Conservation begins with an examination of the item in question. Contemplating the materials and history of documents and artifacts help us make the right decisions for planning the course of treatment. That can be difficult to do in an emergency. A group of five 19th century copy books of business records did not get a full evaluation when they became wet. The books were already in bad shape prior to getting wet. They were heavily coated with powdery mold residues, inside and out, damage that happened long before arrival at Hagley. The black cloth-covered boards were moldy, wet, and seemed plain and insignificant, without decoration or writing. The decision was made to remove the covers to aid in drying the rest of the pages. They were discarded, but not before photographs were taken to document these original pieces.
In writing the condition report in preparation for treatment, I reviewed the photographs. One of the inside cover showed the label where the copy books were sourced. The pages are Mann’s Parchment Copying Paper. According to the label it was “Much stronger and shows a clearer copy then any other ever made for the purpose. The ink is less liable to spread and the paper can be written upon with a pen.”
Based on the manufacturer label, I decided to delve deeper into the materials, manufacture, and use of these objects. William Mann of Philadelphia patented his parchment copying paper formulation in 1852. For next 20 years the Mann company had copybook manufacturing cornered in the U.S. They produced their own paper at a mill in Lambertville, New Jersey. Assembly, page numbering, and binding of the books were completed in Philadelphia where they also had a store.
Before photo copiers, typewriters, or carbon copies, using a letter copying press was one ingenious method for duplicating business and personal records. To make a facsimile, a document was placed in contact with a dampened sheet of paper before the ink had dried. Together they were dried under pressure in a screw press, and some of the ink from the original was absorbed onto the damp sheet. When copying to a bound book, only the pages to be used for that day’s letters were moistened. To prevent transfer of ink and moisture between pages, hydrophobic oiled paper was inserted. The blank copy book pages were moistened either by damp blotters or application of water by brush. Copying papers were thin, smooth, and translucent to enable reading of the text from the side opposite of the ink transfer.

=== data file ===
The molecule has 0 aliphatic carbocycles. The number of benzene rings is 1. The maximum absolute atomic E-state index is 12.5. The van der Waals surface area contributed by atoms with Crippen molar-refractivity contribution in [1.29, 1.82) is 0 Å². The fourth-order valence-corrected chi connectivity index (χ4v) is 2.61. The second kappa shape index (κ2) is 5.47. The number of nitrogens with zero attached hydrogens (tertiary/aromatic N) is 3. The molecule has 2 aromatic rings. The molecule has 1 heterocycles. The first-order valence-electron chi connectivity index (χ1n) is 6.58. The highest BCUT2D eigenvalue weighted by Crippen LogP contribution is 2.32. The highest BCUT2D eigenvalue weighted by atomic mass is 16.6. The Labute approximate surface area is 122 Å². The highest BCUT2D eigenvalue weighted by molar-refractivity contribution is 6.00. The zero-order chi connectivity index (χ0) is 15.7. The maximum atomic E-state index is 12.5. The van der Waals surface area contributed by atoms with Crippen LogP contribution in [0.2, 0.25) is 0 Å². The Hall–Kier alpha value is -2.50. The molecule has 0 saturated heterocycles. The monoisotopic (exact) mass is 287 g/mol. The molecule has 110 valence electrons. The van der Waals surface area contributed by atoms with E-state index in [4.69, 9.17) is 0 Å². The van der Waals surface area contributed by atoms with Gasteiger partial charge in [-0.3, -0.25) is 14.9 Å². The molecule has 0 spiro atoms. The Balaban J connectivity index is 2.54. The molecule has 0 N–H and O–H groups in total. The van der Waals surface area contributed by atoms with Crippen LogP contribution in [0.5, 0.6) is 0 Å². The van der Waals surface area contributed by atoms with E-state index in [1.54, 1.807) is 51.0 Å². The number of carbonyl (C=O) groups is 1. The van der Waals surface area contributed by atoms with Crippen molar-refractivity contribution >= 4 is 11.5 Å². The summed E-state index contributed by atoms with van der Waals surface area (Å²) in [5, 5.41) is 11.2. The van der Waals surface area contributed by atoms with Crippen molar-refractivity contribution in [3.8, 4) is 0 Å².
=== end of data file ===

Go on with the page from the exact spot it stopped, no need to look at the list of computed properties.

The pages of the copy books I examined are light tan, thin, translucent paper. Because of the translucency, the writing on the underlying sheets is visible, making it difficult to read until plain paper is placed between the pages. The brown ink looks like typical iron gall ink. Some of the ink has moved laterally and the writing has feathered edges. A few areas have iron gall ink corrosion, where it has damaged the paper, leaving small holes. Even though these volumes have experienced water damage, this has not resulted in pervasive iron gall ink corrosion as might be expected. All the pages have a fine crepey, wrinkled texture. This gives the full stack of pages forming the textblock a cushiony character.
At first glance, the pages appeared to be in terrible condition. It seemed that every sheet had some amount of mold residues, soot, and silt. They were stuck together, but I found carefully sliding a spatula of smooth Teflon between the pages made it possible to separate them. They weren’t exactly adhered together, rather they had shrunken, and the wrinkles were causing the attachment. After paging through the 5 volumes my impression of their condition changed somewhat. (Don’t get me wrong, these things will require a lot of work to bring them to useable shape.) Yet, it is surprising at how strong and flexible the paper remains. While there is a lot of mold, there does not seem to be much mold staining or mold spores embedded in the paper – at least not the amount expected based on the water exposures.
Mann’s parchment paper patent called for the combination of Manila hemp (abaca) fiber with cotton. Fairchild's Dictionary of Textiles, explains that abaca fibers come from the leaf stem of the plant, which is a member of the banana family. The individual fibers from the plant may be longer than 10 feet.
This fiber is often used for marine rope as it floats and resists deterioration by saltwater. Abaca fiber could be cream or brown, and is probably responsible for the color of this paper. The presence of abaca provides wet strength. Mann’s patent claims that other copy papers were weak when wetted during the ink transfer process.
Some copybook papers were treated with glycerin or deliquescent salts to increase their moisture content for the ink transfer process. Copying inks were sometimes formulated with sugar to create the right consistency and moisture content. Colorants like indigo and logwood dyes were often added to the iron gall ink base. Chemicals, called mordants, could be added to the paper to help bind the inks. No additives are mentioned in Mann’s patent for parchment copy paper, however.
As I continue with the study of these copybooks, I will sample the paper fibers to confirm which plants they came from. The pages and inks will be viewed under ultraviolet light, which can reveal ink migration, and indicator papers will be used to confirm the presence of iron gall ink deterioration.
Office Appliances: The Magazine of Office Equipment, Volume 37, February 1923 pg 78
Rhodes, Barbara and Streeter, William. Before Photocopying: The Art & History of Mechanical Copying, 1780-1938 : a Book in Two Parts. Oak Knoll Press. 1999
Laura Wahl is the Library Conservator at Hagley Museum and Library.